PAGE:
The owner may never notice what is outside the window, the thing that is actually agitating their cat. So they end up blaming their cat for being in a bad mood.
And if your cat is frightened or really agitated by what he saw outside, that feeling can stay with him and keep him on edge for many minutes.
Typical triggers for getting your cat agitated include:
- Seeing another cat through a window or door
- Watching squirrels or birds outside, just out of reach
- Smelling the scent of another cat on a family member or a visitor
- Having another pet or person introduced into the household
- Scary or loud noises
- Your other indoor pet is harassing or bothering him
If you see your cat appears agitated, if he is pacing, growling, swishing his tail or otherwise looks on edge, don’t approach him.
You can talk to him, you can try to calm him down, but he may not want to be touched just yet.
Sometimes indoor cats compete for resources.
Sometimes one cat will try to establish a socially dominant position over another cat.
Some cats want to be the boss of the house. Or at least the boss of the other cats.
Some behaviorists call this Status-Induced Aggression or Inter-Cat Aggression.
The social balance of a multiple-cat house can be complicated and too subtle for the owner to notice.
You may notice this if you see your bigger cat lay in a doorway and swat at the other cat as he tries to walk by.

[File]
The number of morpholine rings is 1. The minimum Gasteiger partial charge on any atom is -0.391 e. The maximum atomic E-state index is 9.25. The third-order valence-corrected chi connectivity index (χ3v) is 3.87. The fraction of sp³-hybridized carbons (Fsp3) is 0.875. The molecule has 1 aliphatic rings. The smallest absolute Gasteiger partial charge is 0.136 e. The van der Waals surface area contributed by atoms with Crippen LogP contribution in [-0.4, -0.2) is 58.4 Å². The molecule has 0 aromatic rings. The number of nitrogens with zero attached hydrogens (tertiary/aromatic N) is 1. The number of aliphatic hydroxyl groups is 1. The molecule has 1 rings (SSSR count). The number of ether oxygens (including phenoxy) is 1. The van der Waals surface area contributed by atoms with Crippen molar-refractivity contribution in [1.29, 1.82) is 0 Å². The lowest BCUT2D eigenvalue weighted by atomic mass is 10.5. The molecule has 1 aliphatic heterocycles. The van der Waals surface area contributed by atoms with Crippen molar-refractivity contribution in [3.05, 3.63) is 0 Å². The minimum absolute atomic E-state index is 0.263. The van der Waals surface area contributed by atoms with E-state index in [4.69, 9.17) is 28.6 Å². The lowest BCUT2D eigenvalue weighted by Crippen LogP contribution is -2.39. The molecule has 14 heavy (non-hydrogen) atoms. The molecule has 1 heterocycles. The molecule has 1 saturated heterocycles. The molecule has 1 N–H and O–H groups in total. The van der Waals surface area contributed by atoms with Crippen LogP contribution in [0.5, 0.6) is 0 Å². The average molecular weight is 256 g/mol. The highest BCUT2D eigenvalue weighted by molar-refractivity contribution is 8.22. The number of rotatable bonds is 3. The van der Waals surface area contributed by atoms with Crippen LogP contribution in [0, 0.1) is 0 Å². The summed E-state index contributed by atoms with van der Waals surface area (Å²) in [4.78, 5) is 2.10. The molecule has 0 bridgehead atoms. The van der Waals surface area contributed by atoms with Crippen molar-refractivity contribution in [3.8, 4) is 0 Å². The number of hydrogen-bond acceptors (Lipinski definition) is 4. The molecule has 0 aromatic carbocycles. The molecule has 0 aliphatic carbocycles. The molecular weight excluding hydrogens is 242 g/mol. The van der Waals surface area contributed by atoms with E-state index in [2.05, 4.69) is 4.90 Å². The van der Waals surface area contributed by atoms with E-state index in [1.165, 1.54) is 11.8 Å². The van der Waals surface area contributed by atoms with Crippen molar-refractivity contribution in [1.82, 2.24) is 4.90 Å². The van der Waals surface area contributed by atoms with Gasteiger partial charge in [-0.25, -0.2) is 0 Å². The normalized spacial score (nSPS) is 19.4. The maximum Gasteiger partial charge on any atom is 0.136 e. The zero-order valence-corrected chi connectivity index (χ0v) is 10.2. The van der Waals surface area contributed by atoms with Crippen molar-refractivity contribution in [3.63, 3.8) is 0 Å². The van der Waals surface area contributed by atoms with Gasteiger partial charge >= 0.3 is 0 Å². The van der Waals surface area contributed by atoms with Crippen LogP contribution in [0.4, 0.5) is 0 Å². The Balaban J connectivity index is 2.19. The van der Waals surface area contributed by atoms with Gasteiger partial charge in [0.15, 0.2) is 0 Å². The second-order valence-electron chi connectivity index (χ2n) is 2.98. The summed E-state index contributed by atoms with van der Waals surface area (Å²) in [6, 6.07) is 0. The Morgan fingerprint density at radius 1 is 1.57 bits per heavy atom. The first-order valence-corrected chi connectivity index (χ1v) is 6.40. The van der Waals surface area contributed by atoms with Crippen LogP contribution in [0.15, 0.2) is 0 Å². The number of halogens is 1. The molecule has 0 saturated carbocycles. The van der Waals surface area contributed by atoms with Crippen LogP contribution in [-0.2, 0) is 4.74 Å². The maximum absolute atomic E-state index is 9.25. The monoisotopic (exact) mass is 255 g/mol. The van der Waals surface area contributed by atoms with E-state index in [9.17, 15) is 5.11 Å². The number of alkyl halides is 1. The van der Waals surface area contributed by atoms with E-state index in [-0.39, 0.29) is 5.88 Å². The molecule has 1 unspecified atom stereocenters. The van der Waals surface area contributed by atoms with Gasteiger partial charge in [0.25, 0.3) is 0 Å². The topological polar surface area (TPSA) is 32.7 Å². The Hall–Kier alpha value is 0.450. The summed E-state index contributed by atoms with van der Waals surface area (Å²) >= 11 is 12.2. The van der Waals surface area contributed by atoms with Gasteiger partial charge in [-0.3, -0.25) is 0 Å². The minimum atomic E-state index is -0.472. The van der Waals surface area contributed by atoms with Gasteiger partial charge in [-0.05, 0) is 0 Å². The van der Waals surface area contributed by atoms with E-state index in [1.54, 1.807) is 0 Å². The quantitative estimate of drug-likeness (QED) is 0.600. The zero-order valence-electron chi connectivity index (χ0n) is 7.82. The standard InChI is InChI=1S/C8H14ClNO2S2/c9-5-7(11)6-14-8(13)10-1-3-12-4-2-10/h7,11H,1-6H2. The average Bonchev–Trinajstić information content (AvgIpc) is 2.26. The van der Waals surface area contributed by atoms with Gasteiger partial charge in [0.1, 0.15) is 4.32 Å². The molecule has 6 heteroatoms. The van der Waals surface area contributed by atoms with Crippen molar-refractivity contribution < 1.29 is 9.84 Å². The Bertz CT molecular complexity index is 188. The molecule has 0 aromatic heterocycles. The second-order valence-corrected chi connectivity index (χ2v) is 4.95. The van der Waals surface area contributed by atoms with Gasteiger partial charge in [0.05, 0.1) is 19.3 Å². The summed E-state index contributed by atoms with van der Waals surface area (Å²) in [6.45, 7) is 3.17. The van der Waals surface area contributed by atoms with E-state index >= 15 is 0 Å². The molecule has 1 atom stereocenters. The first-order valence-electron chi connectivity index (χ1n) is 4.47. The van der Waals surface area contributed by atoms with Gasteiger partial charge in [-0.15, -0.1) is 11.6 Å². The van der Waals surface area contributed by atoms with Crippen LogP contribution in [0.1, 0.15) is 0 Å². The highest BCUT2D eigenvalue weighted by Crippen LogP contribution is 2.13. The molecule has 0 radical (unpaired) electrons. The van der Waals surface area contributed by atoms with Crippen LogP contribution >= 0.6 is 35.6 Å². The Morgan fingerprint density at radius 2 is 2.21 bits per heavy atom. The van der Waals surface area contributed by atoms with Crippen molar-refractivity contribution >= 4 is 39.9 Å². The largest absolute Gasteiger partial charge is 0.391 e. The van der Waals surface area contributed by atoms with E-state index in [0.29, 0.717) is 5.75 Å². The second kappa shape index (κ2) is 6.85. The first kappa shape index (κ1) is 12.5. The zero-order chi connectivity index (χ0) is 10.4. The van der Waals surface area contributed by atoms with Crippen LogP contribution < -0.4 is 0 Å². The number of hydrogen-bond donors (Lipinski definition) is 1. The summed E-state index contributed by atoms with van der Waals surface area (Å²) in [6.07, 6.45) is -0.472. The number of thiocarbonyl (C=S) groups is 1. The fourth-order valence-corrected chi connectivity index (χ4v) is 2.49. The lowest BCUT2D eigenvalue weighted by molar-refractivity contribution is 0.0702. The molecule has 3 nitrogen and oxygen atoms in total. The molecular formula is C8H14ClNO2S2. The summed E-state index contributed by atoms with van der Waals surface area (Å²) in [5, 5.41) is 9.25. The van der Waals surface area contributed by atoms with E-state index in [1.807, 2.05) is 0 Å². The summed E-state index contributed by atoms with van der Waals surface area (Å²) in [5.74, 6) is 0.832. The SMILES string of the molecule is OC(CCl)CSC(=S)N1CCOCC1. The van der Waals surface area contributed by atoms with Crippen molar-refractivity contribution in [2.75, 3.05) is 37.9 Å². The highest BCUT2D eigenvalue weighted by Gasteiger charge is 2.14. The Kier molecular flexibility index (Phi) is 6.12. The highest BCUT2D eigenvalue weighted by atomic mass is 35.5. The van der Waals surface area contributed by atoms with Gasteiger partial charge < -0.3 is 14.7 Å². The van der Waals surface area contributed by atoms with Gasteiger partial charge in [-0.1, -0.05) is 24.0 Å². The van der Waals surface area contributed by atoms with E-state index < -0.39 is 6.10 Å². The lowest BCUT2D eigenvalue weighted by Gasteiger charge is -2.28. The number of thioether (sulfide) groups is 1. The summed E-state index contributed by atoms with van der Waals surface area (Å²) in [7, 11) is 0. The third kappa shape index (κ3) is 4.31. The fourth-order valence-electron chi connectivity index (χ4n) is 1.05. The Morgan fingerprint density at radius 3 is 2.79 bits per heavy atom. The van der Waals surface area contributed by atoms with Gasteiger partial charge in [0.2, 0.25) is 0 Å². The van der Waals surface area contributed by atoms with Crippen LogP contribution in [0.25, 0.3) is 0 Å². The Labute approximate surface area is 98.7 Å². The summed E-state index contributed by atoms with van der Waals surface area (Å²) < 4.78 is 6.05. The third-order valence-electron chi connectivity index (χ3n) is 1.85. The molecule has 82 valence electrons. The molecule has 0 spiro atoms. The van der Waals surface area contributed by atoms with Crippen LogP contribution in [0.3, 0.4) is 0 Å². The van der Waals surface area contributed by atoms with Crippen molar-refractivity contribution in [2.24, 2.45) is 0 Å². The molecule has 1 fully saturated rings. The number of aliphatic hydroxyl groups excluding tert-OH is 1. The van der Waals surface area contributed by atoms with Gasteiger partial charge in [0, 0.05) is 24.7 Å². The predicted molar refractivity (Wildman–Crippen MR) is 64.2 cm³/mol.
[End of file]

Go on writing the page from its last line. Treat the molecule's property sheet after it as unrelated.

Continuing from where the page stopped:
Or you may see this when he growls at you when you try to move him or he appears to be in a bad mood while you are petting another pet.
Territorial aggression is similar to competition, except that it centers just around the home or territory of your kitty.
Many animals have territorial instincts. Cats do too.
They may consider certain areas to be just their areas. This might be a small area. This might just be a certain room or a certain spot in a room.
They may growl at the intruder. They may swat. They may chase him. They may wait for their moment to pounce.
Cats will generally not mind sharing territory with humans, but they may direct their territorial aggression and anger at their owner if another feline has them annoyed or worried.
In a typical house, territorial issues arise when a new pet or human is introduced into the household.
It can also happen when one cat returns from the animal hospital and is covered in unusual, strange smells. It can take days before the returning cat gets her usual smell back.
Some cats become a little aggressive after being pet for a long while.
Some cats liked to be stroked a little bit, but after a few minutes, they have had enough. They sometimes suddenly nip at the person petting them, quickly get up and walk away.
If you observe this, don’t worry, it’s normal for some felines.
The best thing to do is pet her when she wants to be pet and stop when she doesn’t want it any longer.
The common signals that indicate petting time is over include
- He stops purring
- He doesn’t look sleepy any longer
- He is now turning his head and looking at your hand
- His tail has started to twitch or flip
- He appears distracted and a little restless